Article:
Author(s): Zano S, Wijayasinghe YS, Malik R, Smith J, Viola RE
Abstract Share this page
Abstract Canavan disease (CD) is a fatal neurological disorder caused by defects in the gene that encodes for a critical metabolic enzyme. The enzyme aspartoacylase catalyzes the deacetylation of N-acetylaspartate to produce acetate required for fatty acid biosynthesis in the brain. The loss of aspartoacylase activity leads to the demyelination and disrupted brain development that is found in CD patients. Sixteen different clinical mutants of aspartoacylase have been cloned, expressed and purified to examine their properties and the relationship between enzyme properties and disease phenotype. In contrast to numerous cell culture studies that reported virtually complete loss of function, each of these purified mutant enzymes was found to have measureable catalytic activity. However, the activities of these mutants are diminished, by as little as three-fold to greater than 100-fold when compared to the native enzyme. Many of these mutated enzyme forms show decreased thermal stability and an increased propensity for denaturation upon exposure to urea, but only four of the 16 mutants examined showed both diminished thermal and diminished conformational stability. Significantly, each of these lower stability mutants are responsible for the more severe phenotypes of CD, while patients with milder forms of CD have aspartoacylase mutants with generally high catalytic activity and with either good thermal or good conformational stability. These results suggest that the loss of catalytic function and the accumulation of N-acetylaspartate in Canavan disease is at least partially a consequence of the decreased protein stability caused by these mutations.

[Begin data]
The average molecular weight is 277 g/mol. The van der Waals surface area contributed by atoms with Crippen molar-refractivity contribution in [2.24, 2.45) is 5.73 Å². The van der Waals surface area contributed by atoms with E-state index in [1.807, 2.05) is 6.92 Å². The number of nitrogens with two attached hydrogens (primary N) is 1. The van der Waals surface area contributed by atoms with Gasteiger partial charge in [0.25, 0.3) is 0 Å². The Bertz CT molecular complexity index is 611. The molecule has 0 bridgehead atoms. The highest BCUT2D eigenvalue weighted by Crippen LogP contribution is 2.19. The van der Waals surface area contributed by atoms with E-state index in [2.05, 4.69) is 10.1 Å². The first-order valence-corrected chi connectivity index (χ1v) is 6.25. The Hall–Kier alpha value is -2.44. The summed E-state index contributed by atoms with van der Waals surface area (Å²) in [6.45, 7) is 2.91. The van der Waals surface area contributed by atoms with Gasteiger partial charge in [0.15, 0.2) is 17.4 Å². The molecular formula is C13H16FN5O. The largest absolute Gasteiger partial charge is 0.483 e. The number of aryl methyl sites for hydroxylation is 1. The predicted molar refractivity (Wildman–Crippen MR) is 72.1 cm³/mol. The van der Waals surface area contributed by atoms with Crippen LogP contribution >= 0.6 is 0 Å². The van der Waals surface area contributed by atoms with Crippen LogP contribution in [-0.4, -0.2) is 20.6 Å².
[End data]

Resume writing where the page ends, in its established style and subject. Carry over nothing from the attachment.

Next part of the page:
This article was published in J Inherit Metab Dis
and referenced in Brain Disorders & Therapy